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Rt 100 Plan Comments

By April 10, 2015Coalition News
To the Town of Falmouth
RE: Route 100 Plan Comments
On behalf of the Bicycle Coalition of Maine, I would like to offer the following comments for the record regarding the Route 100/26 Improvement Project.

  • In general, we are favorably impressed with the attention to bicycle and pedestrian accommodation proposed for this corridor at this point in the process. We like 11 foot travel lanes with 5 foot shoulders; FHWA notes that speed reductions often follow lane width reductions.
  • We have some concerns about the preliminary drawings that show “bike lanes” painted to the right of travel lanes where right turns are permitted. Such a placement puts through-riding bicyclists at greater risk for right hook crashes. At a minimum, we would suggest the inclusion of “Turning Vehicles Yield to Bicycles” signage at such locations.
  • We also have concerns about how the preliminary images show “bike lanes” painted as if they were shoulders (i.e. with wrap around lines at intersections, rather than with open ends to indicate that these are bike facilities with entrances and exits). These drawings suggest that the “bike lanes” are actually shoulders. Are bike lane stencils planned for these 5 ft lanes?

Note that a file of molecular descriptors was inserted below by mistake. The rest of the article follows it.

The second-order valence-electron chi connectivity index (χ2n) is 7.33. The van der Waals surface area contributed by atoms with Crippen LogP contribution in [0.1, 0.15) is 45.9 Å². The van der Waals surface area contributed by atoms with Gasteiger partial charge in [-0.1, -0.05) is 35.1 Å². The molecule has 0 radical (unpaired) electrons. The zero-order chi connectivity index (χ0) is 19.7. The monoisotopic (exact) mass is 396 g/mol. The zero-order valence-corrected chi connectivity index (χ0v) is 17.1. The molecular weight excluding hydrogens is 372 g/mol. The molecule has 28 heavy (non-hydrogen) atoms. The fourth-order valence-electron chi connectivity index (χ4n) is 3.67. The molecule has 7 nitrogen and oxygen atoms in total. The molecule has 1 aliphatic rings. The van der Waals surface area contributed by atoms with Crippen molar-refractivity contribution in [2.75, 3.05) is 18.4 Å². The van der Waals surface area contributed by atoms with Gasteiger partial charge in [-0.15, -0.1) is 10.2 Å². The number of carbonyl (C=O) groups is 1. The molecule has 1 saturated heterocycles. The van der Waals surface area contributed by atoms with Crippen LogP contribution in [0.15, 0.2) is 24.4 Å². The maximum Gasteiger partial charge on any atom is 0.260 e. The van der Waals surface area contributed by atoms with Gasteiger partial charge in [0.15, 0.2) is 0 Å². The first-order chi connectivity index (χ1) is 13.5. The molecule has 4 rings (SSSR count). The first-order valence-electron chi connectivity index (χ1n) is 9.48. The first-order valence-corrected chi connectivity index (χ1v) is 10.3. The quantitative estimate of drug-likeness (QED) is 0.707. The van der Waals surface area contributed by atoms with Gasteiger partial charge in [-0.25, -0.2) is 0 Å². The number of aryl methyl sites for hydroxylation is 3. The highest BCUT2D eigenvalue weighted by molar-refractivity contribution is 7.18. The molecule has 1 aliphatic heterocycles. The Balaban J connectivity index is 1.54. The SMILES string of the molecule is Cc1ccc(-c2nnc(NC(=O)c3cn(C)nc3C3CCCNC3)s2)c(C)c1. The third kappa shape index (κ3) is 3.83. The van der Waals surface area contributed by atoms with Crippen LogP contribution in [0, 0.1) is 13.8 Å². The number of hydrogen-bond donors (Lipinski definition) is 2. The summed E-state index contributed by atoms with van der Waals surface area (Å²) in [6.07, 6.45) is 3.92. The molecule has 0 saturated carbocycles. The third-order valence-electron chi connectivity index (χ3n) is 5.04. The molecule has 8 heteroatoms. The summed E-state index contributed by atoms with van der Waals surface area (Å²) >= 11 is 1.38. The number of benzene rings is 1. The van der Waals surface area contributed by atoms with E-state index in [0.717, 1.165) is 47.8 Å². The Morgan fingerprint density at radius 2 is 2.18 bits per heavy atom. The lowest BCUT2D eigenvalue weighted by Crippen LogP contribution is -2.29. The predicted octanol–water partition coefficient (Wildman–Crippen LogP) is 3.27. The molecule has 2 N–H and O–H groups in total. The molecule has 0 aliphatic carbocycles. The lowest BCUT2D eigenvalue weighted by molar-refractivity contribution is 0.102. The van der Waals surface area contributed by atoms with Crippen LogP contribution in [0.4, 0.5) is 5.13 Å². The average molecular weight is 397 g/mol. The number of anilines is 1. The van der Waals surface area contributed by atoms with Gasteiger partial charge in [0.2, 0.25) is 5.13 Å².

• We endorse any traffic calming measures that can be safely engineered into the designs, especially at intersections and trail crossings, including Rapid Flashing Rectangular Beacons, traffic islands, and robust paint markings. FHWA notes that speed reductions often follow lane width reductions, and MaineDOT has endorsed 10’6” travel lanes in some situations.
    • While we applaud the inclusion of more sidewalks in the project area, we have concerns over (if we understand the plan correctly) the need to cross Rt. 100 at Leighton Road to maintain access to sidewalks northbound. We recommend robust crossing infrastructure, including a dedicated pedestrian signal.
    • We have concerns over the roadway width passing over the Libby Bridge. It is not clear to us what the cross section width of the Libby Bridge is, and whether it would require the shoulder/bike lanes to be dropped in order to pass over the bridge. A sudden drop of space on the road’s edge might require bicyclists to merge into the travel lane to cross the bridge, resulting in unexpected movements that might impact safety.

Thanks for the opportunity to provide comments. Regards,

James Tassé
Assistant Director
Bicycle Coalition of Maine